No, it's not.
Morris: There are a few things where it's like, Oh, that's jarring.
Pakledinaz: When you're watching the stage, your eyes get to be everywhere.
Morris: You're making up your own damn show.
Pakledinaz: And the television screen is always going to tell you where to look.
Morris: And with something like The Hard Nut, which was choreographed for film, what you're not seeing isn't happening. You don't wish the camera were somewhere else. That's why you go to the fucking theater. I'm so dirty. Don't I say fuck all the time?
Pakledinaz: I know. You never have before. Where is it coming from?
Morris: I'm acting out.
Pakledinaz: It's always interesting to go back to that time, though. There was all of the drama of doing a show that was bigger than anybody had ever envisioned. It was like doing a new Broadway show for me. I thought, Just keep working, just keep going, going, going. At a certain point, I was [in Brussels] all the time.
Morris: There are a million really funny, funny tiny details—not just in behavior but in the costumes and the set. The piece of modern art on the wall. It's funny. People have earrings that are like little Christmas packages wrapped up. One year I brought mistletoe to the party and was making out with everybody. We can do that. It's very, very set, but it's also completely open.
Pakledinaz: Another whole segment that makes me weep again too is when the two Drosselmeiers are dancing. It's one of the great pieces of art. Actually, a very important thing happened. Clarice [Marshall as Marie] was going to do the entire piece in a nightgown. Then the week before the show, she and Mark said [about the final duet], "We realize we need a dress. We need to see that she's transformed into a woman." And I designed it overnight.

It's such a great dress—and so different from anything else in the show.
Pakledinaz: I wonder if it's partially because it's so specifically designed for Clarice.
Morris: She was something like 30 when we did it. She is 75 now.
Pakledinaz: And the piece is 80 years old. No, but actually, it was about making it slender. It followed some of the rules, but you're right. It's its own dress.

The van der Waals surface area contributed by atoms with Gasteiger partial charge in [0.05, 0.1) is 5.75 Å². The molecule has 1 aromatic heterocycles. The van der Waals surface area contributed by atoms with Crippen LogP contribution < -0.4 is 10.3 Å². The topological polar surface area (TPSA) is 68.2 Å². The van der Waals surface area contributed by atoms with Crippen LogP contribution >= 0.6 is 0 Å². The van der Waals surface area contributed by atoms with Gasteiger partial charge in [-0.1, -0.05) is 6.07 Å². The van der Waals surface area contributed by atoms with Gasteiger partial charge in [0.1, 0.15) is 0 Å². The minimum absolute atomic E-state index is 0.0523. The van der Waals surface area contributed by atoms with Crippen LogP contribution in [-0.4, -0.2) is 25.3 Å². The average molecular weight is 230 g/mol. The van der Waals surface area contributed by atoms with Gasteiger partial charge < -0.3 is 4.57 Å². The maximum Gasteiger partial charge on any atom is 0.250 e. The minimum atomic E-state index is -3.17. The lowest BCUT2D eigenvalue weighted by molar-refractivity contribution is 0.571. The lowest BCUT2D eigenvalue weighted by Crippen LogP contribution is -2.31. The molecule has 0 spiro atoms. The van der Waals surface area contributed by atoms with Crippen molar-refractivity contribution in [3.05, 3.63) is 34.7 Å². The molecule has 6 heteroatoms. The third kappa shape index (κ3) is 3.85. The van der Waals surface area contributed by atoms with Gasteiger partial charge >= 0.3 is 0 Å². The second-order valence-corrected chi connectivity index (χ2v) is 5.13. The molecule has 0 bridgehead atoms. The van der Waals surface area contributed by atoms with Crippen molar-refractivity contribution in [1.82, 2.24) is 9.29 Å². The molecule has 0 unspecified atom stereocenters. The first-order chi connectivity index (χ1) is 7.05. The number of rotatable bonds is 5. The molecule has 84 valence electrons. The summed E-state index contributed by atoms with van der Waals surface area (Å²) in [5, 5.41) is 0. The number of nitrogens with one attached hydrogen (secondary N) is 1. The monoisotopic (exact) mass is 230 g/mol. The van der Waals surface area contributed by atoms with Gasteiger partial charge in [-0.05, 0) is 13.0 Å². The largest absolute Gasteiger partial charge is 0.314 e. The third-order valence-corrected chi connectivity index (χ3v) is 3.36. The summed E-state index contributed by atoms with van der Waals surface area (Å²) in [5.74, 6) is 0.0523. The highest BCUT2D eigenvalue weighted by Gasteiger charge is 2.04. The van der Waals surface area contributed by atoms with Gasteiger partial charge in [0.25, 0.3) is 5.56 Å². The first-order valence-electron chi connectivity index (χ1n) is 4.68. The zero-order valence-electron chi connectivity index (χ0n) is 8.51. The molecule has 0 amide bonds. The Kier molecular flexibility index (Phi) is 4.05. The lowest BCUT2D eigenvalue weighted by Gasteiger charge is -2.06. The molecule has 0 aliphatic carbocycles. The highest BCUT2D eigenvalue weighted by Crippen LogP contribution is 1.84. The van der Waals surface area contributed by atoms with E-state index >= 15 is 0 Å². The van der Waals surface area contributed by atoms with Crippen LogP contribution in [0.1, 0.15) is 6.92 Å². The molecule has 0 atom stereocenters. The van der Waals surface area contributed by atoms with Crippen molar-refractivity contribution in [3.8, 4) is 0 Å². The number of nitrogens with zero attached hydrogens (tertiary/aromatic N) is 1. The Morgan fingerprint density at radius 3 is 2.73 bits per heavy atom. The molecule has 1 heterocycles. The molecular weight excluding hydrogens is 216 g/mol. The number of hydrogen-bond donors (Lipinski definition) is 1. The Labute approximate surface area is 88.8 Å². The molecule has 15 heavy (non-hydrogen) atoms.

She's her own woman at that point.
Pakledinaz: Yeah. And I think that duet between the two of them is so human and so beautiful. At that point, the cartoon could go away.
Morris: That's the part that people have complained about—and they do—saying that it's underchoreographed. It's like, Boy, here's what I think: Almost everything I see is overchoreographed. It's like, I wish it were a little less innovative so I could just watch. I don't need to see her tied up in a new kind of knot I've never seen before. It's like, dance. Okay, dance. What's wrong with that? The original casting was as racially specific as I could do it. And I still do that. Let's see: I have a Mexican-American, he's in Spain—because he's as close as we can get. It's like, Okay, you're Korean? That's close enough—you're in Chinese. And that's funny and wrong. Or the fact that the Arabians are wearing two Rolex watches on each hand.
Pakledinaz: We had to get rid of that the second year. They're in their caftans and their Ray-Bans and Rolex watches, but the next year there was a bomb threat on the theater because of the Gulf War, and they said we couldn't put the wristwatches on them.
Morris: We didn't do the dance.
Pakledinaz: We didn't do the dance because of that?
Morris: And we moved the light on the map from Kuwait to somewhere else.

Why do you still perform in this show?
Morris: You bitch. That's not off the record. You bitch!

I didn't mean it in a bad way! Why do you still like to perform in it?,
Morris: I didn't say I liked to. I'm still in it. I do like to. I don't know. Why not?

Why?
Morris: As I became the creepy uncle—when I was in my pieces with my young company, it's like, Oh, yuck. What's that creepy guy doing revving his van outside the playground with a lost puppy? That's what I turned into in my own work. But that's perfectly appropriate in this piece. I'm like the creepy drunk. But I'm not this year, you know.

You will make your debut as Dr. Stahlbaum.
Pakledinaz: But you were never that character that you described. You're making that joke, but [you were playing a character that] was just smashed at a party.
Morris: Yeah. If I get tired, I sit down. I'm the only person who's alone, which is fun. I'm funny. And yes, I'm still finding my role as Dr. Stahlbaum. John [Heginbotham as Mrs. Stahlbaum] and I have a lot of rehearsal scheduled together.

When did you know how good The Hard Nut was?
Pakledinaz: I knew it was good as I was watching it.
Morris: Immediately. Maybe before. It was a huge hit, by the way. It wasn't hated, it was adored. But it was very heavy, because it was our last big show, and a lot of people were leaving the company. It was really intense. I was bawling, I'll tell you that.